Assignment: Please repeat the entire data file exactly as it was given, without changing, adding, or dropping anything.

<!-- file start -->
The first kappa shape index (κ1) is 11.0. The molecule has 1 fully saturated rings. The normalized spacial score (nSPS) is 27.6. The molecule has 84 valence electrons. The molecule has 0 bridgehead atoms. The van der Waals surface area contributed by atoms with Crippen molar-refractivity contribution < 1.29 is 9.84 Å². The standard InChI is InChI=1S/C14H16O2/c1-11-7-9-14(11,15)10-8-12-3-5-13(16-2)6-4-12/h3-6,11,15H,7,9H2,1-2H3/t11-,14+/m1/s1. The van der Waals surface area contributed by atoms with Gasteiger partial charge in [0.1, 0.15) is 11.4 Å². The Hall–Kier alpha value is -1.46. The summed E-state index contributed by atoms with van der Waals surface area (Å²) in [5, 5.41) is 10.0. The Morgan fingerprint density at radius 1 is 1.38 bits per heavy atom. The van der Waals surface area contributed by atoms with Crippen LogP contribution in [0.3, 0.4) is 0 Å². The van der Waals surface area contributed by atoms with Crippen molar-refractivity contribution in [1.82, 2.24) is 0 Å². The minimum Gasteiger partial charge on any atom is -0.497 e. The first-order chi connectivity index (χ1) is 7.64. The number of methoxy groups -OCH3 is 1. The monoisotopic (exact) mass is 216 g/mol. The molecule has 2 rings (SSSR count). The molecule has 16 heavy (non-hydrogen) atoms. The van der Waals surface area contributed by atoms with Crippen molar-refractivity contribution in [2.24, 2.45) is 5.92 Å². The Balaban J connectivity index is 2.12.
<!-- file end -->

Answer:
The first kappa shape index (κ1) is 11.0. The molecule has 1 fully saturated rings. The normalized spacial score (nSPS) is 27.6. The molecule has 84 valence electrons. The molecule has 0 bridgehead atoms. The van der Waals surface area contributed by atoms with Crippen molar-refractivity contribution < 1.29 is 9.84 Å². The standard InChI is InChI=1S/C14H16O2/c1-11-7-9-14(11,15)10-8-12-3-5-13(16-2)6-4-12/h3-6,11,15H,7,9H2,1-2H3/t11-,14+/m1/s1. The van der Waals surface area contributed by atoms with Gasteiger partial charge in [0.1, 0.15) is 11.4 Å². The Hall–Kier alpha value is -1.46. The summed E-state index contributed by atoms with van der Waals surface area (Å²) in [5, 5.41) is 10.0. The Morgan fingerprint density at radius 1 is 1.38 bits per heavy atom. The van der Waals surface area contributed by atoms with Crippen LogP contribution in [0.3, 0.4) is 0 Å². The van der Waals surface area contributed by atoms with Crippen molar-refractivity contribution in [1.82, 2.24) is 0 Å². The minimum Gasteiger partial charge on any atom is -0.497 e. The first-order chi connectivity index (χ1) is 7.64. The number of methoxy groups -OCH3 is 1. The monoisotopic (exact) mass is 216 g/mol. The molecule has 2 rings (SSSR count). The molecule has 16 heavy (non-hydrogen) atoms. The van der Waals surface area contributed by atoms with Crippen molar-refractivity contribution in [2.24, 2.45) is 5.92 Å². The Balaban J connectivity index is 2.12.